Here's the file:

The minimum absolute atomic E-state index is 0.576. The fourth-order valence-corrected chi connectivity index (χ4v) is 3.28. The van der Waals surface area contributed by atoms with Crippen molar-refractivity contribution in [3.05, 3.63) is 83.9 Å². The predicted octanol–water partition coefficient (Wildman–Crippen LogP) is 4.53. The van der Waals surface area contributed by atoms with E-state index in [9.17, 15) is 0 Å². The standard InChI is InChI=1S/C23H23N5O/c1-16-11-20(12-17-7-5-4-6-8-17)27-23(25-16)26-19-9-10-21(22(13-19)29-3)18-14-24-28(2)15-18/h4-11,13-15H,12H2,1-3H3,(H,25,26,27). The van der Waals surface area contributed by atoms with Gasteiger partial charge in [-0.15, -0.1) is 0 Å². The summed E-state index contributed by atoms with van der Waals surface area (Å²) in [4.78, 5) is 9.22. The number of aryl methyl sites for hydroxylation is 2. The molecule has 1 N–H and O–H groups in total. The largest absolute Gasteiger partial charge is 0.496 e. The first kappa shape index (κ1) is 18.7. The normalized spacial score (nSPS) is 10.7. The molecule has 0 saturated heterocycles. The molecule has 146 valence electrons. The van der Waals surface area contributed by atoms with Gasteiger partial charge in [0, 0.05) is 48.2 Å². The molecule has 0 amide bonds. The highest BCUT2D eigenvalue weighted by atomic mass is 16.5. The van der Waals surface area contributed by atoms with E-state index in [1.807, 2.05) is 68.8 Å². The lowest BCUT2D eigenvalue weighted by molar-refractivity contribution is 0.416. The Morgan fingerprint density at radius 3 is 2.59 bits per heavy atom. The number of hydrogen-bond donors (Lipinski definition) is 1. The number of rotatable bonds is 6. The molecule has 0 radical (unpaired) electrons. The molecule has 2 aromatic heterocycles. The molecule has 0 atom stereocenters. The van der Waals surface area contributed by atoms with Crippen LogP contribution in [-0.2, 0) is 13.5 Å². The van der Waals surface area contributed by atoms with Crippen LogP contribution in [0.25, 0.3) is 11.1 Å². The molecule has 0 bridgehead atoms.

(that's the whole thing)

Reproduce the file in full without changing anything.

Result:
The minimum absolute atomic E-state index is 0.576. The fourth-order valence-corrected chi connectivity index (χ4v) is 3.28. The van der Waals surface area contributed by atoms with Crippen molar-refractivity contribution in [3.05, 3.63) is 83.9 Å². The predicted octanol–water partition coefficient (Wildman–Crippen LogP) is 4.53. The van der Waals surface area contributed by atoms with E-state index in [9.17, 15) is 0 Å². The standard InChI is InChI=1S/C23H23N5O/c1-16-11-20(12-17-7-5-4-6-8-17)27-23(25-16)26-19-9-10-21(22(13-19)29-3)18-14-24-28(2)15-18/h4-11,13-15H,12H2,1-3H3,(H,25,26,27). The van der Waals surface area contributed by atoms with Gasteiger partial charge in [-0.15, -0.1) is 0 Å². The summed E-state index contributed by atoms with van der Waals surface area (Å²) in [4.78, 5) is 9.22. The number of aryl methyl sites for hydroxylation is 2. The molecule has 1 N–H and O–H groups in total. The largest absolute Gasteiger partial charge is 0.496 e. The first kappa shape index (κ1) is 18.7. The normalized spacial score (nSPS) is 10.7. The molecule has 0 saturated heterocycles. The molecule has 146 valence electrons. The van der Waals surface area contributed by atoms with Gasteiger partial charge in [0, 0.05) is 48.2 Å². The molecule has 0 amide bonds. The highest BCUT2D eigenvalue weighted by atomic mass is 16.5. The van der Waals surface area contributed by atoms with E-state index in [1.807, 2.05) is 68.8 Å². The lowest BCUT2D eigenvalue weighted by molar-refractivity contribution is 0.416. The Morgan fingerprint density at radius 3 is 2.59 bits per heavy atom. The number of hydrogen-bond donors (Lipinski definition) is 1. The number of rotatable bonds is 6. The molecule has 0 radical (unpaired) electrons. The molecule has 2 aromatic heterocycles. The molecule has 0 atom stereocenters. The van der Waals surface area contributed by atoms with Crippen LogP contribution in [-0.2, 0) is 13.5 Å². The van der Waals surface area contributed by atoms with Crippen LogP contribution in [0.25, 0.3) is 11.1 Å². The molecule has 0 bridgehead atoms.